Written by Matthew Bulgo
Starring Sion Pritchard
Directed by Kate WasserbergFor a lot of people, Christmas is more bitter than sweet, with loved ones who are no longer around missed more amid the happy chaos of the usual celebrations. It’s a time we build ourselves up so much to enjoy that, often, it’s a disappointment when it finally comes around (especially the staff Christmas do). And a time when, custom tells us, we should be with all our loved ones, but where distance and circumstance often pull us away from those we want to be with.
Matthew Bulgo’s one-man play explores the hard hitting realities of life that we like to pretend won’t happen; the ones we ignore hoping they’ll go away and, against a Christmas backdrop, the pain and tension of this exploration intensifies. Despite the occasional cliche, Bulgo’s debut is well written with great belly jiggling, guffaw inducing rants book-ending beautiful, stark, emotional moments that are thoroughly engaging, keeping the audience going and enjoying through each rise and fall. The language is striking too, both in its realism and its imagery; the descriptions of moments through camera angles encourage the audience to imagine it this way, just as the main character does, whilst adding to his slightly geeky (but mostly ‘average Joe’) persona.
Sion Pritchard’s delivery is, quite frankly, stunning. He is so deeply immersed in the character’s tight but loosening grip of emotions that it would be hard now to imagine anyone else in the role. The words sound like speech more than monologue, and his comic timing is spot on. He manages the harder moments with skill and a slowness that give credit to director, Kate Wasserberg who has clearly grasped the grief and anger and confusion of the character and moulded it into something manageable and interesting. His use of voice, of accents is impressive and add to the enjoyment and dynamics of each ‘scene’ as he describes it, from the prissy bitch at work to the beer chuggers back home in Swansea; his delivery allows the audience to feel and live the tension themselves.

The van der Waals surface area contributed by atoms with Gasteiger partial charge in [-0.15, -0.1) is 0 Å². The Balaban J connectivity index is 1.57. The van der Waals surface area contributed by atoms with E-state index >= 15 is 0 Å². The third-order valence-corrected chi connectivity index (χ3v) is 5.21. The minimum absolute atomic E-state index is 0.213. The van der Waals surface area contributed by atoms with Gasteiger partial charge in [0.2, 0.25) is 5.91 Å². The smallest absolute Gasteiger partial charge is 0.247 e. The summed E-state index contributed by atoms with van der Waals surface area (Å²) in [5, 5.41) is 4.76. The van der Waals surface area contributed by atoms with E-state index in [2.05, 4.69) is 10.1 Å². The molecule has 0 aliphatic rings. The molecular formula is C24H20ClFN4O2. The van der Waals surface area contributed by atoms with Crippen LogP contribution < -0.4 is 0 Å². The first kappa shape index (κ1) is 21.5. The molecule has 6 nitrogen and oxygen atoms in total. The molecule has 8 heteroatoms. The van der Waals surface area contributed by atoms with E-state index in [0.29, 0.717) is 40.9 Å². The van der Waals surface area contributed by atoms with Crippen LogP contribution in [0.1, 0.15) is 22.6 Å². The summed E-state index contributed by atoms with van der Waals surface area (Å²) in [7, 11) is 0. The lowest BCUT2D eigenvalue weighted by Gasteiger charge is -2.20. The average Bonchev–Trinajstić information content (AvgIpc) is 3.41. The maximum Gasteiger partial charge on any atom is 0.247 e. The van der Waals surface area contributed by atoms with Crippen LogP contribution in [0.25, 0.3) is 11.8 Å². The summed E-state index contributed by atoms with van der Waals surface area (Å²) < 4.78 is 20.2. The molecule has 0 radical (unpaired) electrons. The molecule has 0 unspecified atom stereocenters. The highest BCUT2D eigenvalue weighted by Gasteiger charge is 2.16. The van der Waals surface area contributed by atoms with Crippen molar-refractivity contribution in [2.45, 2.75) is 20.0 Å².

A simplistic set, with the occasional, accidental twinkling snowflake reminding us of the time of year, lets us focus on him alone, and this is just what the play needs. Time and space to breathe and live.
One-man plays can fill you with trepidation; let this one fill you with the love, sadness and the sweet melancholy of Christmas.
Last Christmas is at Sherman Cymru, Theatre 2 December 13th-15th, 7.30pm
Tickets: £12 – Sherman Box Office 029 2064 6900